• I wish you had kept to answering the question and not imputing your theological perspectives on the broader subject matter, as not only are you insufficiently clear, you’re wrong and are omitting much scripture in place of your current and lacking understanding of the subject Commented Aug 31, 2022 at 14:22
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    God, the God of heaven, the one you are speaking of, in the OT when referred by the name Elohim is not singular, its plural. Elohim is never said to be yachid singular, only echad which is one (in the English) but is used like in English to mean unified, or ‘one’. My suggestion is read up on echad, yachid, in Hebrew and hen and monos in Greek. Commented Aug 31, 2022 at 14:26
  • I'm aware that Elohim is a plural form. I do not agree that this mean it always refers to "deities" rather than one deity, if that is what you imply. Sometime is does sometimes it does IMO. You seem to have an answer to you own question in mind... I'd be interested it seeing it. Commented Aug 31, 2022 at 15:06
  • @VincentWong thanks for your feedback. I can't prove that Isaiah's ministry was THE transitional moment, so I hedged by using the verb "seems" to characterize it. But I do think there's evidence that "other gods" were seen as real earlier. I provided some but apparently not enough. I'll keep researching, maybe add to my answer later. Commented Aug 31, 2022 at 15:10

There is no question that 2 Kings 19:18 is discussing idol-gods made of wood, stone and metal. The central argument of this passage is simple - if a god can be destroyed by simply throwing it in the fire, then it has no power to save and thus cannot be a god. Isa 37:19, Jer 2:11 have the same message.

However, let there be any doubt, Isaiah then narrows the field further by declaring in several places that concerning the LORD Jehovah:

  • Isa 44:6 - Thus says the LORD, the King and Redeemer of Israel, the LORD of Hosts: “I am the first and I am the last, and there is no God but Me. (see also v7)
  • Isa 45:5, 6 - I am the LORD, and there is no other; there is no God but Me. I will equip you for battle, though you have not known Me, so that all may know, from where the sun rises to where it sets, that there is none but Me; I am the LORD, and there is no other.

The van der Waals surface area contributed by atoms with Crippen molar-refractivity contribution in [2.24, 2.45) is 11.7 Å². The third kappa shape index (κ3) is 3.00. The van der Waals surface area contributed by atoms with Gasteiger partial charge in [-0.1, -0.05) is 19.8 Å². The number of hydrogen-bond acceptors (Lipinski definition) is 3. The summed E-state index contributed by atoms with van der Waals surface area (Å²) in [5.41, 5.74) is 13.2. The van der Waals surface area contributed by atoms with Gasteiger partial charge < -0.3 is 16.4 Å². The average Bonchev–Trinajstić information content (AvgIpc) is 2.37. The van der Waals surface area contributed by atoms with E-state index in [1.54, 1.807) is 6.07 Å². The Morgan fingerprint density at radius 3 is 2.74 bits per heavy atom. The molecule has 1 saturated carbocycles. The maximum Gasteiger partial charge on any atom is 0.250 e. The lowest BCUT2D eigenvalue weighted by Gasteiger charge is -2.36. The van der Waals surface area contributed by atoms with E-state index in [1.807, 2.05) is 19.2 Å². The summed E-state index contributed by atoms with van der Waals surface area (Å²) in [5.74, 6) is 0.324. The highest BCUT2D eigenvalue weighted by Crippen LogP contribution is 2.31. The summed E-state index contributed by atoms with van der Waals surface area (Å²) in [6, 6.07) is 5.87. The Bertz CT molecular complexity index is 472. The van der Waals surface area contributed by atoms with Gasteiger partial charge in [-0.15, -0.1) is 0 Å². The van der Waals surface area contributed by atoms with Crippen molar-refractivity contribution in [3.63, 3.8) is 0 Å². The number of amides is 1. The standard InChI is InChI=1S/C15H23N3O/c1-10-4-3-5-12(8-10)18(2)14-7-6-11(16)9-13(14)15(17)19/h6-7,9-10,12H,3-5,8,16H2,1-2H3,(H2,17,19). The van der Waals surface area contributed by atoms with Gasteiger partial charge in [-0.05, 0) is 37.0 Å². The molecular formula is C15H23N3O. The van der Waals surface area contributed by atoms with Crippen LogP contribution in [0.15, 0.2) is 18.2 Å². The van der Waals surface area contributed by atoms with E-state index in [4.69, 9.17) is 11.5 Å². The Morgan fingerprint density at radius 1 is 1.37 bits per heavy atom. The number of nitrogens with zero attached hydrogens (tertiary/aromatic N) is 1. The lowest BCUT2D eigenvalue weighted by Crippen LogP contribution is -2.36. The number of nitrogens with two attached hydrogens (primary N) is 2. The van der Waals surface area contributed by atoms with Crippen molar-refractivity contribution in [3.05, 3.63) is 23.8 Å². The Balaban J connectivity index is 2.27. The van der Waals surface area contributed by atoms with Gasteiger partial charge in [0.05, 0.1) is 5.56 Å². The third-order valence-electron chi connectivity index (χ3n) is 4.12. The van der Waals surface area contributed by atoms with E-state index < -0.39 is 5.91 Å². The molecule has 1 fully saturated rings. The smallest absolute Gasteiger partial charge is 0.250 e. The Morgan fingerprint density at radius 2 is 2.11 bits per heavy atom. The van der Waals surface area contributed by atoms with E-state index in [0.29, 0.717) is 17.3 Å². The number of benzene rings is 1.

• Isa 45:14 - ... They will confess to you: ‘God is indeed with you, and there is no other; there is no other God.’ ”

Isa 44 describes why other "gods" are not gods at all:

  • no other god is like the LORD (v7, 8)
  • no other god can tell the future (v7)
  • wooden and metal images do not understand or comprehend (v9, 18)
  • false idol-gods cannot save anyone (v17)
  • idol-gods cannot see (v18)
  • idol-gods do not have a mind to understand (v18)

At the time of [2 Kings 19:18] YHVH יְהֹוָה was associated with the only Elohim not represented by man-made sculptures, unlike the Assyrian's elohim Nisrokh represented by the inanimate wooden artifact from Noah's Ark which inspired King Sennacherib [Rashi on 2 Kings 19:37].

Israel's Elohim YHVH in [2 Kings 19] was represented by either fiery messengers like Malakh YHVH מַלְאַךְ יְהֹוָה in battle [verse 35] or by human prophets like יְשַׁעְיָהוּ Yeshayahu [in verses 20-34] when defending/interacting with Israel's King חִזְקִיָּהוּ Chizkiyahu.

Hezekiah's prayer : "וְעַתָּה יְהֹוָה אֱלֹהֵינוּ הוֹשִׁיעֵנוּ נָ֖א מִיָּדוֹ וְיֵֽדְעוּ כָּל־מַמְלְכוֹת הָאָ֔רֶץ כִּי אַתָּה יְהֹוָה אֱלֹהִים לְבַדֶּךָ" in [2 Kings 19:19] was simply for God YHVH to prove His Ultimate Authority over all sculpted idols destroyed by King Sennacherib (including Sennacherib's own נִסְרֹ֣ךְ Nisrokh idol).

The miracle of [2 Kings 19:35] validated a belief of חִזְקִיָּהוּ Chizkiyahu that אֱלֹהִים Forces (Malakim/Neviim) representing יְהֹוָה YHVH had ultimate authority to help cause/inspire earthly events.